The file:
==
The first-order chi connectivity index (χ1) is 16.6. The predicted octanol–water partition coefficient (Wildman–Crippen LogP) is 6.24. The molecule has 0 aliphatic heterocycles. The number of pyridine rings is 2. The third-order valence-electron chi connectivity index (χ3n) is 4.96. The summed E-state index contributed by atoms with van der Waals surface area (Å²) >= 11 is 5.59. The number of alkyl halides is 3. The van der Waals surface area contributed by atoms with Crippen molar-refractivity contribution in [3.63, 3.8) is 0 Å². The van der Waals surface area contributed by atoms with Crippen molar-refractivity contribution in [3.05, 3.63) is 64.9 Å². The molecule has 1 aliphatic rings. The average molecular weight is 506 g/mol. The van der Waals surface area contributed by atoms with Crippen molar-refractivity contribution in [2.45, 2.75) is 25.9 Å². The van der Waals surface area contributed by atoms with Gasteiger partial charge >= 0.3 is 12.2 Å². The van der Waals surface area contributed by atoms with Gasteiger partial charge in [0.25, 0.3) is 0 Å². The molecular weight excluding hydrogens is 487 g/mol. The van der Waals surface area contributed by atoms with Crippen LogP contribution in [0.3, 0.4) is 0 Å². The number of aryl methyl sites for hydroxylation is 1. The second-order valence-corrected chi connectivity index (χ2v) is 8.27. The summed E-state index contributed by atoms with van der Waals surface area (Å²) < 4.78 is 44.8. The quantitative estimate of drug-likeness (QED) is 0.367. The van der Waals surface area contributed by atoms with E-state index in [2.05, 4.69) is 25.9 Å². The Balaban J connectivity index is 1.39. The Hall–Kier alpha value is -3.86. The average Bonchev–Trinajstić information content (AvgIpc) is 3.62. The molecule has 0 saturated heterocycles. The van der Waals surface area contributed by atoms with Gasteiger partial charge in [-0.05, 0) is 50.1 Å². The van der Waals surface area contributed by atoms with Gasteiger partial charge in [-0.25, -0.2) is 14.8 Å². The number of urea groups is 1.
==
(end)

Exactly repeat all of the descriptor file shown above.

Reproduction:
The first-order chi connectivity index (χ1) is 16.6. The predicted octanol–water partition coefficient (Wildman–Crippen LogP) is 6.24. The molecule has 0 aliphatic heterocycles. The number of pyridine rings is 2. The third-order valence-electron chi connectivity index (χ3n) is 4.96. The summed E-state index contributed by atoms with van der Waals surface area (Å²) >= 11 is 5.59. The number of alkyl halides is 3. The van der Waals surface area contributed by atoms with Crippen molar-refractivity contribution in [3.63, 3.8) is 0 Å². The van der Waals surface area contributed by atoms with Crippen molar-refractivity contribution in [3.05, 3.63) is 64.9 Å². The molecule has 1 aliphatic rings. The average molecular weight is 506 g/mol. The van der Waals surface area contributed by atoms with Crippen molar-refractivity contribution in [2.45, 2.75) is 25.9 Å². The van der Waals surface area contributed by atoms with Gasteiger partial charge >= 0.3 is 12.2 Å². The van der Waals surface area contributed by atoms with Gasteiger partial charge in [0.25, 0.3) is 0 Å². The molecular weight excluding hydrogens is 487 g/mol. The van der Waals surface area contributed by atoms with Crippen LogP contribution in [0.3, 0.4) is 0 Å². The number of aryl methyl sites for hydroxylation is 1. The second-order valence-corrected chi connectivity index (χ2v) is 8.27. The summed E-state index contributed by atoms with van der Waals surface area (Å²) < 4.78 is 44.8. The quantitative estimate of drug-likeness (QED) is 0.367. The van der Waals surface area contributed by atoms with E-state index in [2.05, 4.69) is 25.9 Å². The Balaban J connectivity index is 1.39. The Hall–Kier alpha value is -3.86. The average Bonchev–Trinajstić information content (AvgIpc) is 3.62. The molecule has 0 saturated heterocycles. The van der Waals surface area contributed by atoms with Gasteiger partial charge in [-0.05, 0) is 50.1 Å². The van der Waals surface area contributed by atoms with Gasteiger partial charge in [-0.25, -0.2) is 14.8 Å². The number of urea groups is 1.